Thursday, November 25, 2010

Focus and Leverage Part 21

Before we begin to construct a current reality tree, we need to discuss something called the Categories of Legitimate Reservation (CLR), which will act as our “rules-of-engagement” for construction of Current Reality Trees. The Theory of Constraints (TOC) Thinking Processes relies heavily upon the intuition of the individual using it. In order for this intuition to be useful, it usually must be verbalized and communicated to others. Since the verbalization process can be difficult for many people, TOC has developed some intuition-helping tools. One of the most fundamental is a dual-purpose set of tools, referred to collectively as the Categories of Legitimate Reservation (CLR’s). These CLR also serve to help solidify the logic of each causal connection. The CLR’s also help us construct our own logical relationships and help us evaluate the logic of others. That is, the CLR’s help us all avoid errors in logic as we progress through the construction of our Current Reality Tree.

The understanding and use of these tools is essential for constructing and verifying the validity of cause-effect-cause relationships. Once verbalized, these tools also play an important role in the communication process.

There are a total of eight different CLR, each serving a different purpose and while they’re not difficult to understand, they do require some practice using them to keep them in your head. Or you can do what some people do and simply use a cheat sheet.

1. Clarity – Be certain that the individual words used in the various boxes (1) are understood by everyone involved in the construction of the CRT, (2) are a clear grasp of the idea being presented, and (3) there is an obvious connection between the cause and the effect being introduced.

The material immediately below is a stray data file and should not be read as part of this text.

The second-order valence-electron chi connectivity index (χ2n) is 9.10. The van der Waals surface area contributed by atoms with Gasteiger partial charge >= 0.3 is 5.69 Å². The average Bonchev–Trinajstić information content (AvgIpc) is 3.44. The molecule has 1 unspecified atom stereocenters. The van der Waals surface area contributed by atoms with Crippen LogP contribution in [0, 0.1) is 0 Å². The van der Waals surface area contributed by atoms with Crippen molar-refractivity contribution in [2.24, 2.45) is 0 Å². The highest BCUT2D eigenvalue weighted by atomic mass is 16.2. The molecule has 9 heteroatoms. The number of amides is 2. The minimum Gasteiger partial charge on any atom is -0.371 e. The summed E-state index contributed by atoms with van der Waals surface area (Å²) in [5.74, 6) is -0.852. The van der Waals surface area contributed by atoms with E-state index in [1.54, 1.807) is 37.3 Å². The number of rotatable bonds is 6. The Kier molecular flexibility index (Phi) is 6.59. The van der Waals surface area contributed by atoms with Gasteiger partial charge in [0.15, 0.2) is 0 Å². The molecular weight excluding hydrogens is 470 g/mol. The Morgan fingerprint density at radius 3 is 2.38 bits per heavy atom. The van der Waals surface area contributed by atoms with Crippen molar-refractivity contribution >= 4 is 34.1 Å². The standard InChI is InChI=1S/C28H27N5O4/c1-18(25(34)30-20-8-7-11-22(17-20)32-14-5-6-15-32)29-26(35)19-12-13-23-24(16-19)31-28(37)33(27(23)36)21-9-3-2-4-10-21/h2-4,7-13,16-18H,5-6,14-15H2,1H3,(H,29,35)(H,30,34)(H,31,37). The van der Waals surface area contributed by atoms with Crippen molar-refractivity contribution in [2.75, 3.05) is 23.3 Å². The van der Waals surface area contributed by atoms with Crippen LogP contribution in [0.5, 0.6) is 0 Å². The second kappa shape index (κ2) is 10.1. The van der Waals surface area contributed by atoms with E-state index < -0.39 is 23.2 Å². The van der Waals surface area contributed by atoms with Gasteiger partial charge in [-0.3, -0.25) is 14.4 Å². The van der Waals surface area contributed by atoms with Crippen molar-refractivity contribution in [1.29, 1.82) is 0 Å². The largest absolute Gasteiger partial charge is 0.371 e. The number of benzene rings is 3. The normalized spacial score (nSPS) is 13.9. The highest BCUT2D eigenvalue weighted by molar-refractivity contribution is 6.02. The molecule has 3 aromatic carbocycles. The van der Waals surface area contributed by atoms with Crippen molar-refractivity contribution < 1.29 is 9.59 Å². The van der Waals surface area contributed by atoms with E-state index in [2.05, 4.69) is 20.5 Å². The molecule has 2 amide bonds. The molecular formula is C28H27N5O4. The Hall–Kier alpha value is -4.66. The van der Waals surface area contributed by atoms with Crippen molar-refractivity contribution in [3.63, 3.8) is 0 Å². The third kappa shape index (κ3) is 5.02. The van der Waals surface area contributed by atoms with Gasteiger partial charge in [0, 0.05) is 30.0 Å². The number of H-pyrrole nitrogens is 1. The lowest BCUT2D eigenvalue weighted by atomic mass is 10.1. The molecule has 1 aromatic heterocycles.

2. Entity Existence – Entities are complete ideas expressed as a statement. When constructing the graphic blocks (entities) be sure that the text is a complete sentence, not a compound sentence, and the idea contained in the sentence is valid and legitimate. Normally there is evidence to demonstrate its validity.

3. Causality Existence – The cause and effect relationships must really exist and there should be no doubt in anyone’s mind that “if we have this,” “then we will definitely have that.” A clear cause and effect relationship must exist.

4. Cause Insufficiency – Sometimes it requires more than one cause to be present to create the predicted effect so be certain that you have identified and included all major contributing causes.

5. Additional Cause – It is possible that two completely different causes will result in the same effect, so each time you observe or imagine an effect, you must consider all of the possible independent causes.

6. Cause-Effect Reversal – Don’t mistake an effect for a cause. People sometimes confuse the effect for the cause, so be careful.